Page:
No one questions the need for Canadian companies to boost productivity. But many disagree on whether the ingredients for a productivity upturn are already present, or need to be created.
Arguably, the essential pre-conditions already exist for a productivity upturn. Global economic conditions are solid. Most commodity markets are strong. The economy is operating near its full capacity, which means that companies cannot blame weak demand for lagging productivity. Interest rates remain low and banks are willing to lend. And the Canadian dollar is well above its average for the past five years — a double-barreled influence as it puts pressure on companies to cut costs and reduces the price of imported productivity-enhancing equipment at the same time.
So what do the latest data indicate? Overall Canadian productivity growth remains dismal. As of the second quarter of 2005, total productivity growth in Canada amounted to 0.6% compared to a year earlier. Admittedly, achieving any increase in productivity is somewhat encouraging, as the economy saw overall productivity actually decline slightly during the second half of 2003 and early 2004. But the fact remains that productivity in Canada is at about the same level as it was back in the first quarter of 2003. In contrast, the economy generated productivity growth of between 2-4% during most of the preceding five years, except during the near-recession of 2001.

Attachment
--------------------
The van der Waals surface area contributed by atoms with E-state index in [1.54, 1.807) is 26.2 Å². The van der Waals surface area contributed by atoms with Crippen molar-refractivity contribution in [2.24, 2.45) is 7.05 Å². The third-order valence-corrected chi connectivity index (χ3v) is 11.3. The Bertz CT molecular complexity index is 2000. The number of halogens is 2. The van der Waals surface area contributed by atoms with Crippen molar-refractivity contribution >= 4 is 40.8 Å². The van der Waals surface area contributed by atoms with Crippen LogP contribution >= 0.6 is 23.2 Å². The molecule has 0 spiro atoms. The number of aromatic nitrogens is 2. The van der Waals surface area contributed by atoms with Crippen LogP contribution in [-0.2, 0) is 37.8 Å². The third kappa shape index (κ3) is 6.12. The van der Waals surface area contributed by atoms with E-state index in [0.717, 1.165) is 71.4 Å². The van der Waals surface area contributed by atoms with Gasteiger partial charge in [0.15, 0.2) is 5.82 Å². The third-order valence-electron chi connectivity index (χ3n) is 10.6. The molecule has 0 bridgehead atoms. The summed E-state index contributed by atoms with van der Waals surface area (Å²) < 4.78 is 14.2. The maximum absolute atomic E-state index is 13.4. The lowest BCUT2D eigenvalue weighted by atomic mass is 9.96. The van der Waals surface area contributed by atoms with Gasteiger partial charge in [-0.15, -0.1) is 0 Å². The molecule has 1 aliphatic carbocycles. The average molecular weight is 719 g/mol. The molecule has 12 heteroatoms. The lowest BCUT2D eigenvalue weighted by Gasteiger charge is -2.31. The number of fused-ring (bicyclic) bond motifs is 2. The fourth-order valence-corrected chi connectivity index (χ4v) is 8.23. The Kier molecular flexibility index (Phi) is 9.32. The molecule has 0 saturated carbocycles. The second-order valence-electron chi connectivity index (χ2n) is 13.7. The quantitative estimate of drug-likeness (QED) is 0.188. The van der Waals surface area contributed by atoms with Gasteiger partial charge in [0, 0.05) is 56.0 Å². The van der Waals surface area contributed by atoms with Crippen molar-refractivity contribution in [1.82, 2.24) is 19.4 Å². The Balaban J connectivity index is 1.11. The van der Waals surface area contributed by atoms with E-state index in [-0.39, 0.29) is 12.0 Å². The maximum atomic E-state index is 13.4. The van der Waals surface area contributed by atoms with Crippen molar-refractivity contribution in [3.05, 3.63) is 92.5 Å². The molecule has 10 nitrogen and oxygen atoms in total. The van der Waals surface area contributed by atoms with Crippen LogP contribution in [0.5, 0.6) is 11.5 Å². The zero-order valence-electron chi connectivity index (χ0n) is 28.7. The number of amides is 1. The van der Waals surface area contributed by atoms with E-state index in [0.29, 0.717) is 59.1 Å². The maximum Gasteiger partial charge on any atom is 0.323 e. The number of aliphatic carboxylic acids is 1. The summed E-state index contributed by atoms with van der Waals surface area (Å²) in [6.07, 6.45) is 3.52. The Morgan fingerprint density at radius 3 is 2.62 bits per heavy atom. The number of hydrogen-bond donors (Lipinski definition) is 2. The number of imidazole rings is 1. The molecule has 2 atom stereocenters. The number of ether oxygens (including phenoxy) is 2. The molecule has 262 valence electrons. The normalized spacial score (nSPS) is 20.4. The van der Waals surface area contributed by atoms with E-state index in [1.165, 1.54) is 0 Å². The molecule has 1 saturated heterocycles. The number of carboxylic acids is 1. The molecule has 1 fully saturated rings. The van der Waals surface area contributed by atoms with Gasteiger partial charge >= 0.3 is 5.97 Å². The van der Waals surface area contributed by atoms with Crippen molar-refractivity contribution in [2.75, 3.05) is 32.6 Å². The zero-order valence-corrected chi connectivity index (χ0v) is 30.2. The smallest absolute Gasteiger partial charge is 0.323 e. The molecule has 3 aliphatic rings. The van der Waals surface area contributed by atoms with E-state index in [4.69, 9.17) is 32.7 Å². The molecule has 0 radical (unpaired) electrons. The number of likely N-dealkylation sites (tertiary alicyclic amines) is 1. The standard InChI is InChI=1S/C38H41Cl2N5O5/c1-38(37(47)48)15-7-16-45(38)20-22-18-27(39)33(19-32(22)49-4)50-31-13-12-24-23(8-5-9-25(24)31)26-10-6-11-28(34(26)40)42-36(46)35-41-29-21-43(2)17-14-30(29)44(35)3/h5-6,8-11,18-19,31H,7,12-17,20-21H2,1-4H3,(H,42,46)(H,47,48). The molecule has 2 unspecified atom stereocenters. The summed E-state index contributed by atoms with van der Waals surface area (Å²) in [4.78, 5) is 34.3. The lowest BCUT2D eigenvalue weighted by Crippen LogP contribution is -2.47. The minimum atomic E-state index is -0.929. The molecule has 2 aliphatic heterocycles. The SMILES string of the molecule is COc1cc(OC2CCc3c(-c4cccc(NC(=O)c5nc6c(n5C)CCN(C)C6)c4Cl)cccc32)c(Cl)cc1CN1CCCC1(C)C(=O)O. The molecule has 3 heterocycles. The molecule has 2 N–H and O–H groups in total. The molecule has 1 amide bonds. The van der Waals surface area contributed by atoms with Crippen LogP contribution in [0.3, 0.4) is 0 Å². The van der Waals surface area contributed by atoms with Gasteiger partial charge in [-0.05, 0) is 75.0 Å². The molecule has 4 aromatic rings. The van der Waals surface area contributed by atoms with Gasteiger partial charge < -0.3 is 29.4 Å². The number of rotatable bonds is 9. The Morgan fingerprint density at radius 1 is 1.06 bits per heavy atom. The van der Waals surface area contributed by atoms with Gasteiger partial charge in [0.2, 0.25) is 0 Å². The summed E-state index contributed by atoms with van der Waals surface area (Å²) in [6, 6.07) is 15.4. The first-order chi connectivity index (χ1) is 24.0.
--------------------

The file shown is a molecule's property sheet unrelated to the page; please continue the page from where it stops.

Where is this weak performance coming from? The construction sector continues to see its productivity decline, as it has done through the boom in activity of the past three years. Fortunately, productivity seems to be bottoming out in that sector, as demand pressures have begun to ease to some extent. Another sector with negative productivity growth in the past year is finance and real estate — activity is moderating, and it will take awhile for staffing to be adjusted.
But productivity growth in the manufacturing sector has picked up strongly, to around 5% so far in 2005. This is despite the fact that capacity utilization in the sector has been pretty steady, between 86-87%, for four quarters running. From mid-2003 until mid-2004, manufacturing capacity utilization rose from about 80% to 86%, and an upshift like that will almost always lead to a large increase in measured productivity. But the fact that productivity growth has continued at around 5% into mid-2005 with capacity utilization holding steady is a very positive sign.
Part of this increased productivity in manufacturing is coming from higher rates of investment spending. A good proxy for this spending is imports of machinery and equipment, which are running at a rate of 5.7% higher than last year. This is well above Canada’s economic growth rate, and when one takes account of the lower cost of imported machinery due to the stronger dollar, volumes of machinery imports are actually growing at a very robust 16.4% pace.
The bottom line? Canada is still a long way from generating a productivity upturn such as that witnessed in the U.S. But many of the ingredients are there, and so are the beginnings.
October 20, 2005
The views expressed here are those of the author, and not necessarily of Export Development Canada.